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April 27, 1998




Mr. Ted Laux
1853 East Shore Drive
Ithaca, NY 14850

The staff of the Committee on Open Government is authorized to issue
advisory opinions. The ensuing staff advisory opinion is based solely upon the
information presented in your correspondence.

Dear Mr. Laux:

I have received your letter of April 9 and the materials attached to it.

By way of background, on March 11, you requested "budget data
presented by Tom Jones to BOE at 3/5/98 meeting" of the Board of the
Lansing Central School District. The request was denied, and you appealed.
The appeal was also denied, and it was stated that the "draft budget
proposals" that you requested would not be disclosed" until after the budget
was determined. After the budget was approved, the documentation was
disclosed. You have enclosed it for my review, and you contend that it should
have been made available when you requested it.

I agree. In this regard, I offer the following comments.

First, the characterization of a record as "draft" or "preliminary" is not
determinative of rights of access. I point out that the Freedom of Information
Law pertains to all agency records, and that §86(4) of the Law defines the
term "record" to mean:

"any information kept, held, filed, produced,
reproduced by, with or for an agency or the
state legislature, in any physical form
whatsoever including, but not limited to,
reports, statements, examinations, memoranda,
opinions, folders, files, books, manuals,
pamphlets, forms, papers, designs, drawings,
maps, photos, letters, microfilms, computer
tapes or discs, rules, regulations or codes."

Based on the foregoing, when information is maintained by an agency in some
physical form (i.e., drafts, worksheets, computer disks, etc.), I believe that it
would constitute a "record" subject to rights of access.

Second, as a general matter, the Freedom of Information Law is based
upon a presumption of access. Stated differently, all records of an agency are
available, except to the extent that records or portions thereof fall within one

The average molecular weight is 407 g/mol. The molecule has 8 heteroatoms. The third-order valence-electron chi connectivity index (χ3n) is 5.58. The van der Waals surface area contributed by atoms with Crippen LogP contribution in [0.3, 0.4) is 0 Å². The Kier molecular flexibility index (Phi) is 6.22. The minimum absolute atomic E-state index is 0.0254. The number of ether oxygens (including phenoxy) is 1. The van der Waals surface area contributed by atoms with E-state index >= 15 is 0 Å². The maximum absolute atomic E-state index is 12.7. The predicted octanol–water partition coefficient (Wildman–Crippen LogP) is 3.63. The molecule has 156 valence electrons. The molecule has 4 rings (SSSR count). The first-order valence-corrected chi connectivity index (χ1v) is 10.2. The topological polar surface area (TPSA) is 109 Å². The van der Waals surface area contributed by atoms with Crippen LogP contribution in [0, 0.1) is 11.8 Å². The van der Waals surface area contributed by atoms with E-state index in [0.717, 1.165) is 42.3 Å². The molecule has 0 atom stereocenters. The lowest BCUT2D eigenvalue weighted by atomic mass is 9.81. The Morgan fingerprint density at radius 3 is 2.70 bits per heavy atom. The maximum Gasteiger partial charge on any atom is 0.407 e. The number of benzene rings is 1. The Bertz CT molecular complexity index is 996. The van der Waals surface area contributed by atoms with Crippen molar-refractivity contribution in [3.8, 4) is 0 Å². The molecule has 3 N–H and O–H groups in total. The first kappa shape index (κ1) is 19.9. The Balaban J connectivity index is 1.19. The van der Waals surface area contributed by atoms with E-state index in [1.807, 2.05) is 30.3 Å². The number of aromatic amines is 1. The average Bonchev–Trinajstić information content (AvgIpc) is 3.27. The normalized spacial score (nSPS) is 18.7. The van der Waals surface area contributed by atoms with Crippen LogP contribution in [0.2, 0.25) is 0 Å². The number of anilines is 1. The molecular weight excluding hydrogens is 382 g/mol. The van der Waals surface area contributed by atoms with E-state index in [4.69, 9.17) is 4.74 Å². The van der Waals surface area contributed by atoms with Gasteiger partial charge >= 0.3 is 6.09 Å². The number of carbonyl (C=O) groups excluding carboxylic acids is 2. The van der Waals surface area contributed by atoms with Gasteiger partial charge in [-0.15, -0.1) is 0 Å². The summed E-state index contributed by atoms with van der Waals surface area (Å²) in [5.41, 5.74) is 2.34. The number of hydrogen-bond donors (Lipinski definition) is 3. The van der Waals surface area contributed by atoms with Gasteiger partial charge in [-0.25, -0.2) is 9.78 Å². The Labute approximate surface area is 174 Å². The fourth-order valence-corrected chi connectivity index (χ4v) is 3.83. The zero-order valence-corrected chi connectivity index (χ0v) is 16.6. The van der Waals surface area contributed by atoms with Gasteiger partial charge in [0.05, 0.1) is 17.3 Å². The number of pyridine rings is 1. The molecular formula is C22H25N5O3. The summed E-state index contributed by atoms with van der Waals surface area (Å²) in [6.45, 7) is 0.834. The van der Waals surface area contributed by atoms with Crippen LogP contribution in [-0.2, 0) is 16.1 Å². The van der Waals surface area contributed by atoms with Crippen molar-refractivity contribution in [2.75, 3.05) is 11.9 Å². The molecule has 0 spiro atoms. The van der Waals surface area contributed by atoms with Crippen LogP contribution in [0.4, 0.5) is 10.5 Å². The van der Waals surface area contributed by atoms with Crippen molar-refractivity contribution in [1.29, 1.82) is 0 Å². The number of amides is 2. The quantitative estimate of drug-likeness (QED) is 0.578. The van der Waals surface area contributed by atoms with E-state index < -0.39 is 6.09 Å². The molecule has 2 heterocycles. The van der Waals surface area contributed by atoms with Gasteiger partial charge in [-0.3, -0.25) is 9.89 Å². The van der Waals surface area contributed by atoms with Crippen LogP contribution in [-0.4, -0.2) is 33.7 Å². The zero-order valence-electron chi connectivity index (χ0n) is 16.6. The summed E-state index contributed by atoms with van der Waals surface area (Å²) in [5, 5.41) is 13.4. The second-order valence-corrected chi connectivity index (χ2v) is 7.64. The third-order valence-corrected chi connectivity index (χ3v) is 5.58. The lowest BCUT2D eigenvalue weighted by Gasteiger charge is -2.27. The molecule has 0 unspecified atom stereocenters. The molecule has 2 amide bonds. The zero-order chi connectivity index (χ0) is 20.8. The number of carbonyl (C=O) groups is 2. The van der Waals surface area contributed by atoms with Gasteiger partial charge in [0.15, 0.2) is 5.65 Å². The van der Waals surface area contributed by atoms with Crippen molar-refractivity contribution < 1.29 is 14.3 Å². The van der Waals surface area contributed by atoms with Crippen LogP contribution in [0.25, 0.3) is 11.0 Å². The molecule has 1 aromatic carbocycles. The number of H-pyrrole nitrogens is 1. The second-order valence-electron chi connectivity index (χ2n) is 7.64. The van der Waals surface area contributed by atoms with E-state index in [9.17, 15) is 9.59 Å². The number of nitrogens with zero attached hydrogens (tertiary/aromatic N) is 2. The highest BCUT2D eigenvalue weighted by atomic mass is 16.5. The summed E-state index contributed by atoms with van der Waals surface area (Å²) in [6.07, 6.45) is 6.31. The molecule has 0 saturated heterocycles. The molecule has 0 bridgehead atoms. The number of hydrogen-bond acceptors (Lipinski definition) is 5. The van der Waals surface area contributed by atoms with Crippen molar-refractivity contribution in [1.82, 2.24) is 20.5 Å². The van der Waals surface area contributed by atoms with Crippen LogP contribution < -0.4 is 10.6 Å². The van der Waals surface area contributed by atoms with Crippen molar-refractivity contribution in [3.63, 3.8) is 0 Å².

or more grounds for denial appearing in §87(2)(a) through (i) of the Law. In
my opinion, two of the grounds for denial would be relevant to an analysis of
rights of access to the records sought. Neither, under the circumstances,
would in my view have justified a denial of access.

Section 87(2)(g) of the Freedom of Information Law permits an
agency to withhold records that:

"are inter-agency or intra-agency materials
which are not:

i. statistical or factual tabulations or data;

ii. instructions to staff that affect the public;

iii. final agency policy or determinations; or

iv. external audits, including but not limited to
audits performed by the comptroller and the
federal government..."

It is noted that the language quoted above contains what in effect is a double
negative. While inter-agency or intra-agency materials may be withheld,
portions of such materials consisting of statistical or factual information,
instructions to staff that affect the public, final agency policy or
determinations or external audits must be made available, unless a different
ground for denial could appropriately be asserted. Concurrently, those
portions of inter-agency or intra-agency materials that are reflective of
opinion, advice, recommendation and the like could in my view be withheld.

In a case involving "budget worksheets", it was held that numerical
figures, including estimates and projections of proposed expenditures, are
accessible, even though they may have been advisory and subject to change.